My remarks, as submitted, May 2, 2011 to the Michigan State Senate Education Committee in support of proposed tenure reform legislation. An abridged version of these remarks were presented to the committee on May4, 2011 in Lansing, MI.
Hello, I am Matthew Patulski, a proud parent of a first grader and 4th grader at North Park Montessori Academy in the Grand Rapids Public Schools. I am here today to speak to the challenges of retaining and training teachers in specialized programs such as Montessori.
The Montessori Method is a robust 100+ year old pedagogy that provides infant children to young adults with an education that meets local, state and national standards for curriculum while developing those qualities that are key to success in the 21st century workplace: personal effectiveness, interpersonal communication, conflict resolution and negotiation, creative problem solving, strategic thinking and team building. creating adults who live life as engaged citizens at the local and global levels.
GRPS has a very successful Montessori PK-6 elementary program. Year over year, we match or exceed scores of the local suburban schools in all of the standard tests. For the last two years, a group of GRPS parents, teachers and administrators have been working to reboot our secondary Montessori program. The primary challenge to the success of our program is the retention of a properly trained, professionally credentialed staff.
The US Department of Education recognizes several credentialing organizations for Montessori teachers, administrators and schools. The Grand Rapids Public Schools leadership recognizes this as a requirement for a successful program. Our parents expect it. Of course, our teachers are on board. The GREA leadership has publicly supported the need for programs such as ours to have a properly trained and credentialed teacher in our classrooms.
If everyone agrees, why can’t we staff a school? Everyone has a different answer. But, it all comes down to this scenario: When two teachers are competing for an open position, and teacher A has a credentials but teacher B has no credentials and 1 more day on the job, teacher B gets the position. OK fine, those may be the rules, but at this point you have also lost the parents and the children to fill the classroom.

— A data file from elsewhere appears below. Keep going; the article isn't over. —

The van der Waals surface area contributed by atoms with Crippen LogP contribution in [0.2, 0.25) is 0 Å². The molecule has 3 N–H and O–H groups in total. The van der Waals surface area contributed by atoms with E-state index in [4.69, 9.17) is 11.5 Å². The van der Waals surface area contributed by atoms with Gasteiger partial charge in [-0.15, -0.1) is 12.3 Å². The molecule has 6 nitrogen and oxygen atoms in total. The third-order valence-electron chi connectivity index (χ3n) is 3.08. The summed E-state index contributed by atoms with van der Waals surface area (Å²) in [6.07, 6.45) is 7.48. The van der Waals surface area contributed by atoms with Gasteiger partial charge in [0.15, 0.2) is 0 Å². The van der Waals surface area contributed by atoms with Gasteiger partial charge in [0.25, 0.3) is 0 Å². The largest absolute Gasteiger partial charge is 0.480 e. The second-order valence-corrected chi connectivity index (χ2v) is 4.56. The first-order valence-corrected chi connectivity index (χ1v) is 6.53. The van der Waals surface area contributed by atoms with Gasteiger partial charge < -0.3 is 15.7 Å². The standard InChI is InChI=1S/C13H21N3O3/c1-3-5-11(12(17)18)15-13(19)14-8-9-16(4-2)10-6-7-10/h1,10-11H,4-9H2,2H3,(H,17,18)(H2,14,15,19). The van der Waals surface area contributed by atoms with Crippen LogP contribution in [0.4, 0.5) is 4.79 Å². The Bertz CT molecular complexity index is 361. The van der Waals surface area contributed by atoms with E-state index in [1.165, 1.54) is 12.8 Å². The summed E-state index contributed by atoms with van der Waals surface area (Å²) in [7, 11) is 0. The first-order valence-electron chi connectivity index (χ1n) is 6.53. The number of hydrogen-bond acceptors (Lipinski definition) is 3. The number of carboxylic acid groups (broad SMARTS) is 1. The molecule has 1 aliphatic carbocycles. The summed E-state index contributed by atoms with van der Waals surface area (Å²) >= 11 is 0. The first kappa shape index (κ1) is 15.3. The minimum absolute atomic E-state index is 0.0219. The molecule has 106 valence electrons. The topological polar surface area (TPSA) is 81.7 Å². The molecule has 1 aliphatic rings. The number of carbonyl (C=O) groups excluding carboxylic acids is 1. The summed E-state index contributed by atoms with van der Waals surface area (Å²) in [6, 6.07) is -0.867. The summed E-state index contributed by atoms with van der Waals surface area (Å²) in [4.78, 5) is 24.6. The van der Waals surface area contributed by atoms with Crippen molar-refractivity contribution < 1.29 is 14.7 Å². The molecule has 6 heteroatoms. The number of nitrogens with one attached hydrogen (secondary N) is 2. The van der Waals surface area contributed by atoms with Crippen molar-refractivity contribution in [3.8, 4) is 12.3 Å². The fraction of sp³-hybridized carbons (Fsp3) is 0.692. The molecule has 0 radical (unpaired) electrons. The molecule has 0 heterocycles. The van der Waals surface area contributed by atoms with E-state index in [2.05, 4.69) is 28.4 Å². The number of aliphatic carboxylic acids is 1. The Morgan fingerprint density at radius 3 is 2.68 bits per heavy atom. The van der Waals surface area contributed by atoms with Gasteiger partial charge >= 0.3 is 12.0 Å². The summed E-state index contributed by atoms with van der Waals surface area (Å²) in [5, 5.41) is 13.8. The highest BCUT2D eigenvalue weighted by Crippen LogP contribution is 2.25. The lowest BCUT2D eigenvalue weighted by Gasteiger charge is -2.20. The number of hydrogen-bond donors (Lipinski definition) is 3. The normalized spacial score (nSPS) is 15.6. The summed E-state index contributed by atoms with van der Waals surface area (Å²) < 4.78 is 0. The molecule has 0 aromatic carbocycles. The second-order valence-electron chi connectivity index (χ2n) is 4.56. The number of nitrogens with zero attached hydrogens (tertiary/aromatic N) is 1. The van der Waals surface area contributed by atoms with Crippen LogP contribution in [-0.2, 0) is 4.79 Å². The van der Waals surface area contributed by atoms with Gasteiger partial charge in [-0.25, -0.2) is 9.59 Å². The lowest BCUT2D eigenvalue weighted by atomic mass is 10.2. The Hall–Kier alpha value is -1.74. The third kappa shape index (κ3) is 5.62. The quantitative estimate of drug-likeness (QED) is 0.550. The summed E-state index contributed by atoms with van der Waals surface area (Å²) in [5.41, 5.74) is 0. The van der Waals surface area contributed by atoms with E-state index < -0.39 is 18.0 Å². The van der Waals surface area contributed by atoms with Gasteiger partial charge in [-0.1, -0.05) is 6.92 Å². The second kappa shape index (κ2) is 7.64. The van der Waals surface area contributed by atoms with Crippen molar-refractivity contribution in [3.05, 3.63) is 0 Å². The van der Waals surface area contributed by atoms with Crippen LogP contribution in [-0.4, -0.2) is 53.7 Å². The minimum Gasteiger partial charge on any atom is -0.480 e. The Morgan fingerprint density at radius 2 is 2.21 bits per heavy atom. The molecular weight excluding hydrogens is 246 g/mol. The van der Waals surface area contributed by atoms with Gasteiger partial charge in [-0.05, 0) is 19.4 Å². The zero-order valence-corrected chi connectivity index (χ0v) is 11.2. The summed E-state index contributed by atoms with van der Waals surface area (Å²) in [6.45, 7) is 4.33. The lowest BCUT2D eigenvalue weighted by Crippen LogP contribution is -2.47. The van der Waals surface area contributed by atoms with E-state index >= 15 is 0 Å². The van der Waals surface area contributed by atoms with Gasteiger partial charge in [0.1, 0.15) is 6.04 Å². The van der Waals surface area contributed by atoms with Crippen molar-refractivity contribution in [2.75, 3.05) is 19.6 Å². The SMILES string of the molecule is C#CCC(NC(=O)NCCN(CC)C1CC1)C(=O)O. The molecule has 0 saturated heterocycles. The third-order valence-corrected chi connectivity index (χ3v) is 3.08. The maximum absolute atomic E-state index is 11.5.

I grew up in a union family. I believe in the right of a group of professional individuals to collectively bargain. It establishes a floor in the workplace for wages and work conditions. However, in today’s education staffing environment, components of this process are acting as a ceiling or a wall to block the optimal person from entering the classroom. There is a need for greater latitude for professional development, credentialing, and staff selection in building schools based on specialized models like Montessori, International Baccalaureate and University Prep.
Teachers are remarkable people. We all have 1 or 2 we will remember all of our lives. Everyday, they must engage our children on a personal level in a way that prepares them to be adult citizens while conducting themselves as professionals in the workplace. Current education policy sells these fine people short in that regard. As you consider the legislation before you, please take our concerns into account while also respecting the professionals who nurture all of our children.